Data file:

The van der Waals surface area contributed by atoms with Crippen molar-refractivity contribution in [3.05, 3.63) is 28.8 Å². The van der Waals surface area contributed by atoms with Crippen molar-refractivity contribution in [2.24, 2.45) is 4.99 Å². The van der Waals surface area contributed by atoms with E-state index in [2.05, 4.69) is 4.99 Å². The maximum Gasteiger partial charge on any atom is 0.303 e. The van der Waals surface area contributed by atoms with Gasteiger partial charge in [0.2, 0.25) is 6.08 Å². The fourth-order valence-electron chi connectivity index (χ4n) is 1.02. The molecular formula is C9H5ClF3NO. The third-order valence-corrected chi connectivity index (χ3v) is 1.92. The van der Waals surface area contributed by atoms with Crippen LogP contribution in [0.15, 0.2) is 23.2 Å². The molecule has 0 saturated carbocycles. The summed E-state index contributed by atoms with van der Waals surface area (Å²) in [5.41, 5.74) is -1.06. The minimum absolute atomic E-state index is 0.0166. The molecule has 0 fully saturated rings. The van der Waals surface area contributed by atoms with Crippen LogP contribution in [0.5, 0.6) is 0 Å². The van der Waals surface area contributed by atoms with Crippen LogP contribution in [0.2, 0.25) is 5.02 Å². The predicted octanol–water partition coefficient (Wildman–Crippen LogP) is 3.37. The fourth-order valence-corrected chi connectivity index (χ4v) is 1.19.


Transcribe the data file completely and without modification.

The van der Waals surface area contributed by atoms with Crippen molar-refractivity contribution in [3.05, 3.63) is 28.8 Å². The van der Waals surface area contributed by atoms with Crippen molar-refractivity contribution in [2.24, 2.45) is 4.99 Å². The van der Waals surface area contributed by atoms with E-state index in [2.05, 4.69) is 4.99 Å². The maximum Gasteiger partial charge on any atom is 0.303 e. The van der Waals surface area contributed by atoms with Gasteiger partial charge in [0.2, 0.25) is 6.08 Å². The fourth-order valence-electron chi connectivity index (χ4n) is 1.02. The molecular formula is C9H5ClF3NO. The third-order valence-corrected chi connectivity index (χ3v) is 1.92. The van der Waals surface area contributed by atoms with Crippen LogP contribution in [0.15, 0.2) is 23.2 Å². The molecule has 0 saturated carbocycles. The summed E-state index contributed by atoms with van der Waals surface area (Å²) in [5.41, 5.74) is -1.06. The minimum absolute atomic E-state index is 0.0166. The molecule has 0 fully saturated rings. The van der Waals surface area contributed by atoms with Crippen LogP contribution in [0.5, 0.6) is 0 Å². The van der Waals surface area contributed by atoms with Crippen LogP contribution in [0.2, 0.25) is 5.02 Å². The predicted octanol–water partition coefficient (Wildman–Crippen LogP) is 3.37. The fourth-order valence-corrected chi connectivity index (χ4v) is 1.19.